A Streetcar Named Desire (1951)
Directed by Elia Kazan
Starring: Vivien Leigh, Marlon Brando, Kim Hunter, Karl Malden
This 1951 film was the winner of four Oscars including Best Actress in a Leading Role, Best Supporting Actor, Best Supporting Actress, and Best Art Direction. The Tennessee Williams play was brought to life by the great director Elia Kazan. Kazan won two Oscars during his amazing career, once for On the Waterfront and again for Gentleman’s Agreement.
Tennessee Williams was also well-known in the world of films. He was nominated for two Oscars, once for this film’s screenplay and again for adaptingBaby Doll.
The stars of this movie are all well-known. Vivien Leigh, Marlon Brando, Kim Hunter, and Karl Malden brought together their talents for this incredible film. Leigh had many memorable roles including Anna Karenina and Gone With the Wind. She won an Oscar for her role in A Streetcar Named Desire in addition to the Academy Award she won for Gone With the Wind.
Marlon Brando is another Hollywood legend. He won Academy Awards for On the Waterfront and for The Godfather. He had a number of incredible performances over his career including Last Tango in Paris and Apocalypse Now.
Another of the film’s stars was Kim Hunter, who won an Oscar for her supporting role in this classic. Perhaps her most memorable roles came in the Planet of the Apes films, where she played Zira.
Karl Malden also won an Oscar for his role in this movie. He had a long career in film and television that included movies like Patton and On the Waterfront with Marlon Brando. He also played Mike Stone in the popular television series The Streets of San Francisco which also starred a young Michael Douglas.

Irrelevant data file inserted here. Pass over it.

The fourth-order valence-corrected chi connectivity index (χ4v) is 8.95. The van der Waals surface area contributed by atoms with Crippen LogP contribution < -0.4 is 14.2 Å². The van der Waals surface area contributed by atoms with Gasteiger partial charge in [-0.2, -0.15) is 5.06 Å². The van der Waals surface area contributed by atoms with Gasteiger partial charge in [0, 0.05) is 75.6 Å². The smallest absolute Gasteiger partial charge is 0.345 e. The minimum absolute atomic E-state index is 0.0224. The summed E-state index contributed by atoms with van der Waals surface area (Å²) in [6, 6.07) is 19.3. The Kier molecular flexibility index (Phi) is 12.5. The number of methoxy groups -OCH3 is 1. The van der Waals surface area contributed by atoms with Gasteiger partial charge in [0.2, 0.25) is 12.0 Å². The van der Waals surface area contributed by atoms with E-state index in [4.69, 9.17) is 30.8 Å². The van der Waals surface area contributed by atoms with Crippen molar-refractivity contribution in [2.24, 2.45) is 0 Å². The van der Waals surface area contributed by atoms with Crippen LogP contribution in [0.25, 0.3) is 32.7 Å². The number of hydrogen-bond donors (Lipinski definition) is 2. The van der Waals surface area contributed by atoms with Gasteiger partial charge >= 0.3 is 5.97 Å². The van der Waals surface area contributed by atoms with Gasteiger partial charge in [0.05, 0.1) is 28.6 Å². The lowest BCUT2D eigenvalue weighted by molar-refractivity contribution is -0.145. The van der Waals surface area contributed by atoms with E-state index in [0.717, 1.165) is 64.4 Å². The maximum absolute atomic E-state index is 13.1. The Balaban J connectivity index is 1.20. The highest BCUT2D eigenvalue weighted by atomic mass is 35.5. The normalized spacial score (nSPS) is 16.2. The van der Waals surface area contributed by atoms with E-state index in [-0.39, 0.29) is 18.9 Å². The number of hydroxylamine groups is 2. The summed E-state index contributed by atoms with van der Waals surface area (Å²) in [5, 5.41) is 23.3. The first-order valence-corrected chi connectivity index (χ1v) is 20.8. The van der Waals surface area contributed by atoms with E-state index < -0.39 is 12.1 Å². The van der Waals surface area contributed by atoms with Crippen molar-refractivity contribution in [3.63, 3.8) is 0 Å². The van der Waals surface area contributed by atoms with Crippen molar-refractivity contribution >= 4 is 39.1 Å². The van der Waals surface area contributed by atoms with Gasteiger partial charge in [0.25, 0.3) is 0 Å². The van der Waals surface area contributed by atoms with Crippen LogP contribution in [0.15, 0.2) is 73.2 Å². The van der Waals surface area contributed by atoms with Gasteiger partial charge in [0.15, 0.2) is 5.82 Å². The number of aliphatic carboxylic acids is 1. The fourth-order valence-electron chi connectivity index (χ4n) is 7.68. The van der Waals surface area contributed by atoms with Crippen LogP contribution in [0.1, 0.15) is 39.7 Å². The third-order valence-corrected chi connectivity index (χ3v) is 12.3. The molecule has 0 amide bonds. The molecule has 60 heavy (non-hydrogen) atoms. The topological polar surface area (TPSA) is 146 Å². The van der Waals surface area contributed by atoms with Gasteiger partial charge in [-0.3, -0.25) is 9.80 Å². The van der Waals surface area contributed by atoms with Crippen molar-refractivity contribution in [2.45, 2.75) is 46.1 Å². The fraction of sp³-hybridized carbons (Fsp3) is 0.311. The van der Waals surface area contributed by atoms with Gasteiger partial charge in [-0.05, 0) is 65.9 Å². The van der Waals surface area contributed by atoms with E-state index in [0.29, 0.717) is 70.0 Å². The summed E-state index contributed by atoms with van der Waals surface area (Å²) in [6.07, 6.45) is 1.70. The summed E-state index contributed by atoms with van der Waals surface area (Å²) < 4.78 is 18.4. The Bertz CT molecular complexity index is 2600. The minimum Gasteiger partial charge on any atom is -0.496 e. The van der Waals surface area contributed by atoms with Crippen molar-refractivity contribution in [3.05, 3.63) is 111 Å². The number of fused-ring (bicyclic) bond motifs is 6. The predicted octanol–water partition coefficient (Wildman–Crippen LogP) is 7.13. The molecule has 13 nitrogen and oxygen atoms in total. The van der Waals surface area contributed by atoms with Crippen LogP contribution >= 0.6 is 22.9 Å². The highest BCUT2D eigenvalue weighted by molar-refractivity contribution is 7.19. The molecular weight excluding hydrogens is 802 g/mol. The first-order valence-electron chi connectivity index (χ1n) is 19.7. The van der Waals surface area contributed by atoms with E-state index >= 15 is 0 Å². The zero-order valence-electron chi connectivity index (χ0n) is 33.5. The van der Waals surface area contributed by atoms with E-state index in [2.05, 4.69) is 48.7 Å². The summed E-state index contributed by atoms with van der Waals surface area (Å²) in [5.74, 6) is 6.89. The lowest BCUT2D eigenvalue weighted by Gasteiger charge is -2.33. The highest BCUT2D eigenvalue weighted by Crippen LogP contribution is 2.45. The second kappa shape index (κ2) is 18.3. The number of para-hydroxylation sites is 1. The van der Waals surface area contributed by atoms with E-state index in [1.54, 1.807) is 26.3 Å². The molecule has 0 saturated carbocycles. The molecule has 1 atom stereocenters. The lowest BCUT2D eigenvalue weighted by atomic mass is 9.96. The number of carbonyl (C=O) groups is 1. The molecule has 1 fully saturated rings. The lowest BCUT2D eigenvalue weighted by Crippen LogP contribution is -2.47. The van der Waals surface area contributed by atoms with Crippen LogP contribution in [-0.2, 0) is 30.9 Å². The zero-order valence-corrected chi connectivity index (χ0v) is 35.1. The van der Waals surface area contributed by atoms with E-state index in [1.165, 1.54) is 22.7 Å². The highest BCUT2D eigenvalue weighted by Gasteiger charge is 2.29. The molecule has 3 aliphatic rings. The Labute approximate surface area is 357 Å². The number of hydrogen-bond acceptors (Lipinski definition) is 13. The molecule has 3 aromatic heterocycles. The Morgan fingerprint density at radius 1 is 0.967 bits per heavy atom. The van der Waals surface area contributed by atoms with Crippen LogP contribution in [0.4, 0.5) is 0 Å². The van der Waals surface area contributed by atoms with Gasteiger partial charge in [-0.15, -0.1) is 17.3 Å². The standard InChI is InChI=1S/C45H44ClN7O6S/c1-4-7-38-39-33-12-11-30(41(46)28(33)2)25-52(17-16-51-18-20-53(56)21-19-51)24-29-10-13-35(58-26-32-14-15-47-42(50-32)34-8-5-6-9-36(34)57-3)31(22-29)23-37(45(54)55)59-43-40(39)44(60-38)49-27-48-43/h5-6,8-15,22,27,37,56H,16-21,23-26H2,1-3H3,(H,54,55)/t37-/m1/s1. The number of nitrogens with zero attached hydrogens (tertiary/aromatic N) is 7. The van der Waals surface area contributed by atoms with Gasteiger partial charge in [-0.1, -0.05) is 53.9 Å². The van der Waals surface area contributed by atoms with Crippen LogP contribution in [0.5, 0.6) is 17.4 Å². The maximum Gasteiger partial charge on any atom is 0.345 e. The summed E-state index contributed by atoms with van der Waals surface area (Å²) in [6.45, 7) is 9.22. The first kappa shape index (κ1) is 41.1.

Blanche DuBois (Leigh) has just arrived in New Orleans where she’s hoping to find her sister Stella (Hunter). Blanche is a troubled woman who’s looking for an escape from a painful past. She thinks she might have found a new home with Stella and Stanley (Brando), Stella’s husband. Things begin to unravel as Stanley uncovers more about her troubles than she’s been willing to share. While she tries to start a romance with Stanley’s friend Mitch (Malden) she’s also falling apart. None of this is helped by Stanley’s constant tormenting of the fragile woman.
This is an amazing movie that circles around a dark subject. All four of the main actors give marvelous performances. If it wasn’t for the success of Humphrey Bogart in The African Queen this film might have swept the acting categories at the Oscars. Leigh is especially brilliant in her portrayal of the manic and troubled Blanche. As the woman falls apart through the story Leigh manages to give perhaps her best performance. Brando is equally good as the overpowering and abusive Stanley.
Kim Hunter and Karl Malden both hold their own quite well throughout the movie. Their Academy Awards are well-deserved as they blended into the story wonderfully. With most of the movie revolving around only the four people it would have been easy for someone to stand out if they failed to keep up with the talent around them. This time there was no failure by any of the actors.
The sets, camera work, and other technical aspects of the movie also work wonderfully. The story is dark and the setting seems perfect for the action that occurs.
This is a great movie with classic dialogue and a powerful story. Despite being over 60 years old, this is a movie for mature audiences since it deals with some rough subject matter and a dark premise. I give this movie 4.7 out of 5 stars.